Hotel safes are far less secure than guests are led to believe. Widespread use of default codes and other issues mean that it is relatively easy for criminals to get at hotel guests' valuables, security firm G DATA warns.
The dissembled safe shows (above) the input panel, which is normally attached to the front of the safe, where the user enters the PIN code or swipe a card. Below is the opening mechanism, located behind the door...
Researchers of G DATA reached their conclusions after buying a very common model from Amazon and investigating how it worked.
With a little technical effort, the safe can be hacked and cleared out of valuables in minutes, they said.
In addition, hotel room safes' magnetic card readers offer criminals the option of using skimming to access the data on the card before selling on this information to other crooks through underground forums.
The safe model investigated by the G DATA could be opened using various methods. Most straightforwardly, the safe can easily be opened using the master code provided by the manufacturer.
This feature is only supposed to be used to open it in emergencies. However, many hotel owners do not bother to change the default code – making life easy for thieves. "We urgently advise hotel owners to change the master code in safes and to regularly check room safes for modifications," said Ralf Benzmüller, head of G DATA SecurityLabs.
G DATA is not naming the model of the device used in its tests but a spokeswoman for the firm said the kit is widely used and resold by at least five suppliers.
Tests by G DATA researchers on rooms where they stayed with hotel safes revealed that "more often than not" the default code was still in place. These tests were not systematic or done on a wide scale but nonetheless suggest that default passcodes are a real problem.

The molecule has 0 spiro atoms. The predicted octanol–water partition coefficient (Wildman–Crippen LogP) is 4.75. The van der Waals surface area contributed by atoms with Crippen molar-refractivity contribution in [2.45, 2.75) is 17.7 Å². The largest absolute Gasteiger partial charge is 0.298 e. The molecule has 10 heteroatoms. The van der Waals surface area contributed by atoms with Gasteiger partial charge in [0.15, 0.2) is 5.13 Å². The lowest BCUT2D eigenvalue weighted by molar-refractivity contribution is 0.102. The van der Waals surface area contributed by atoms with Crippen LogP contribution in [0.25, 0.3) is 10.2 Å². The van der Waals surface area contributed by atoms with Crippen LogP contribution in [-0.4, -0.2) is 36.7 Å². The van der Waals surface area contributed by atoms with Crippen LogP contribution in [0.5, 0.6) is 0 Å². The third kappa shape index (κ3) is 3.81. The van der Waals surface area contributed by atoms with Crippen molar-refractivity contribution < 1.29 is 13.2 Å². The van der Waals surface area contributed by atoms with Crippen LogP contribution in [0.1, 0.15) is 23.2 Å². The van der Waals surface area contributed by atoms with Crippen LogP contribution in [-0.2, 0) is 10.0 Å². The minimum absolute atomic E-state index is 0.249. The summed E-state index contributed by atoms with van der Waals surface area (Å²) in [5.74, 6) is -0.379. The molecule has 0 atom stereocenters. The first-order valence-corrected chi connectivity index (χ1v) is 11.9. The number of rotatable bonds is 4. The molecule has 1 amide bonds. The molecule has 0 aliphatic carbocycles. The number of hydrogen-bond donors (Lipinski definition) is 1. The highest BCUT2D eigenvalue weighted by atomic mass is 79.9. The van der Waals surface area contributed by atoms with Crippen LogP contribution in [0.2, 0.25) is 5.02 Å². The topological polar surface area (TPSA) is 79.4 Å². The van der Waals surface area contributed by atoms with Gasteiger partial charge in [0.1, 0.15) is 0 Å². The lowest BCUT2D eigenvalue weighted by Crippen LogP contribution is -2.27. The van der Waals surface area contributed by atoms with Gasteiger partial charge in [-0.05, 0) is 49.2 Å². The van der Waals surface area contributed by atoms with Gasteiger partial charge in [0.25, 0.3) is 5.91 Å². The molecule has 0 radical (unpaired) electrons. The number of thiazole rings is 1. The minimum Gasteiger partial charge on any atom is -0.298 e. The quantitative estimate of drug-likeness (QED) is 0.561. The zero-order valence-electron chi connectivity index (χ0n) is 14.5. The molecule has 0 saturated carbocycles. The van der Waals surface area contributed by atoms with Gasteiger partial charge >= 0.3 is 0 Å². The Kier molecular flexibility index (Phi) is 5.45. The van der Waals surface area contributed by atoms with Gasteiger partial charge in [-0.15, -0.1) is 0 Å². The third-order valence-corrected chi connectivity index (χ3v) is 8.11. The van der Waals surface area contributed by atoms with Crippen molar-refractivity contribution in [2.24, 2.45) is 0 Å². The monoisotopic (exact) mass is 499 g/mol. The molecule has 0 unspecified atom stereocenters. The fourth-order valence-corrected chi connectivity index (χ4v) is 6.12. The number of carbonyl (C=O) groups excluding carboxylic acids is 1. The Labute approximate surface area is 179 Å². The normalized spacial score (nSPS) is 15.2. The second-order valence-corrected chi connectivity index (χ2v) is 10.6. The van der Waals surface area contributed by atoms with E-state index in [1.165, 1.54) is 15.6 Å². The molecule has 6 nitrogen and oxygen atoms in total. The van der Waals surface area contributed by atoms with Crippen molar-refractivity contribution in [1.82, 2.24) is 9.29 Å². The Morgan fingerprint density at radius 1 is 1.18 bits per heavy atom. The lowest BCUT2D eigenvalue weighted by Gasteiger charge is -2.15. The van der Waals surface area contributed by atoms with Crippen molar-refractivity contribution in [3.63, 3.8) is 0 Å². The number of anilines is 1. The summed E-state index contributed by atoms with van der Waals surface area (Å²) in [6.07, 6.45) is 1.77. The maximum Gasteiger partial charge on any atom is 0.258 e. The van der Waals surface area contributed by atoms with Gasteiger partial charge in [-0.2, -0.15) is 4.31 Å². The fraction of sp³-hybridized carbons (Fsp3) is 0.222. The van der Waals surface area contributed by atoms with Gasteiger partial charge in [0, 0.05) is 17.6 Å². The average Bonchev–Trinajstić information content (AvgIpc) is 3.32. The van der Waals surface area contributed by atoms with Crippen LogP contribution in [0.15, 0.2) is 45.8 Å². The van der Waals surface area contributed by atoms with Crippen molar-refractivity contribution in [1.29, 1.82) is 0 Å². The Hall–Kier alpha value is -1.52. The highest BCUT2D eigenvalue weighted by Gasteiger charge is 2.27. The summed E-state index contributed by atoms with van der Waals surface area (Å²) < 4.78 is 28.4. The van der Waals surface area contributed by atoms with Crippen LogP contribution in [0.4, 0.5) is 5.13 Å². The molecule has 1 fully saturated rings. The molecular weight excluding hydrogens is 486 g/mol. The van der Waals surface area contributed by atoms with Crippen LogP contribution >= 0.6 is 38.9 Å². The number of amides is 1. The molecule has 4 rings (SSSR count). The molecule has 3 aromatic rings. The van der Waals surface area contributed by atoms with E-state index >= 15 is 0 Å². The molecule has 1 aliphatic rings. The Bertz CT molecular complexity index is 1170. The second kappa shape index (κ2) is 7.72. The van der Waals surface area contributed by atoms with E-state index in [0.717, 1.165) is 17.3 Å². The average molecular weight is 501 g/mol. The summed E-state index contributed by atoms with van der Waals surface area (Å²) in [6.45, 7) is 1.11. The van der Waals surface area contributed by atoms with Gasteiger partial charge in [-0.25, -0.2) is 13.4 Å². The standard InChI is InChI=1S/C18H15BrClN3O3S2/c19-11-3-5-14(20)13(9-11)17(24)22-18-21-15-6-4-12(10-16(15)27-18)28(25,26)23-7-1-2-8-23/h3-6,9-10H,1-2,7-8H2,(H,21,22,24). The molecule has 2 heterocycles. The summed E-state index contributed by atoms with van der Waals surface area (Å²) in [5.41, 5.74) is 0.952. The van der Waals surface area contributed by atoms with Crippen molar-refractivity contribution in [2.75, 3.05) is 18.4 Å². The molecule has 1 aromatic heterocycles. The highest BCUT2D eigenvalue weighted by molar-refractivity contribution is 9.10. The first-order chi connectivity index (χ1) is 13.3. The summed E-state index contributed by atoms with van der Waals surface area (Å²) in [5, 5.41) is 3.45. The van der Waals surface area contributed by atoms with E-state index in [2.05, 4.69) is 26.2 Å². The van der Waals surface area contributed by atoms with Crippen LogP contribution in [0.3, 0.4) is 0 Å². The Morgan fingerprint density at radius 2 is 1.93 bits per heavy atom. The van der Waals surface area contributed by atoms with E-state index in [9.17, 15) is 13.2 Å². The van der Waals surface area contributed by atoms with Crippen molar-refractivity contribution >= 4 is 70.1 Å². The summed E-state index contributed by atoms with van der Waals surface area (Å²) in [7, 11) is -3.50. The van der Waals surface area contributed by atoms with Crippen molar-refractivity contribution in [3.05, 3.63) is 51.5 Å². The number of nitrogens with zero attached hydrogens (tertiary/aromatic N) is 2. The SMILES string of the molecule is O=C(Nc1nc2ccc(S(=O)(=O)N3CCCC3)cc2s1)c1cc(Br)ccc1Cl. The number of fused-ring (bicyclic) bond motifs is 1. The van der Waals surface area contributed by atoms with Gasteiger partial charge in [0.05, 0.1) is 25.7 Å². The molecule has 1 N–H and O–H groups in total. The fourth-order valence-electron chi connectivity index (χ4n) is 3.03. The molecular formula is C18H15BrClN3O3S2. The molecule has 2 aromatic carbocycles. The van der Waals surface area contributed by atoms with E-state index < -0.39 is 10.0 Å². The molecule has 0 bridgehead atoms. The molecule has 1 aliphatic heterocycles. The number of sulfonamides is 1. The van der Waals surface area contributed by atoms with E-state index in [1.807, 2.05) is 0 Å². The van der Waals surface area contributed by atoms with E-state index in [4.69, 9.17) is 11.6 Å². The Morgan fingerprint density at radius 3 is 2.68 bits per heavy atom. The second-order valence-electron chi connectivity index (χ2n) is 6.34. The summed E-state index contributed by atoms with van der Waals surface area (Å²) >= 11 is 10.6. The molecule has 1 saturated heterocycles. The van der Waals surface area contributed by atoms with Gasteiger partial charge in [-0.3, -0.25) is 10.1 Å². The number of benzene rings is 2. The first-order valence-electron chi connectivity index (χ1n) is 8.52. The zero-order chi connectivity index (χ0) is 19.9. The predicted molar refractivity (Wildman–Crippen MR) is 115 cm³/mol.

Another option for opening a safe is to hack the emergency lock. The hotel manager is entrusted with an emergency key. However, after unscrewing a plate on the front of the safe, the lock underneath might be opened using a false key, security experts at the German security software firm warn.
What if it's the credit card you were using to open the safe they're really after? The sensor (which detects if a card is present or not) is the green block on the left with a metal strip underneath, and the reader is the element in the middle with the white and red wire.
The code can also be reset via a short circuit and an arbitrary new code entered. This code can then be used to open the safe. “A safe is not the worst place to store valuables," Benzmüller concludes. "The security of the safes, however, should not overestimated.”
A detailed report on the research - complete with pictures - can be found in the G DATA's security blog here.
A related press release from G DATA summarises the research as well as tips on what hotel guests should look out for when using safes.
Would-be thieves would still need to get into hotel room but separate research by other researchers has uncovered shortcomings in mag stripe key entry systems, so relying on this as a barrier doesn't seem especially sensible. And that's before we even consider the possibility of corrupt insiders. ®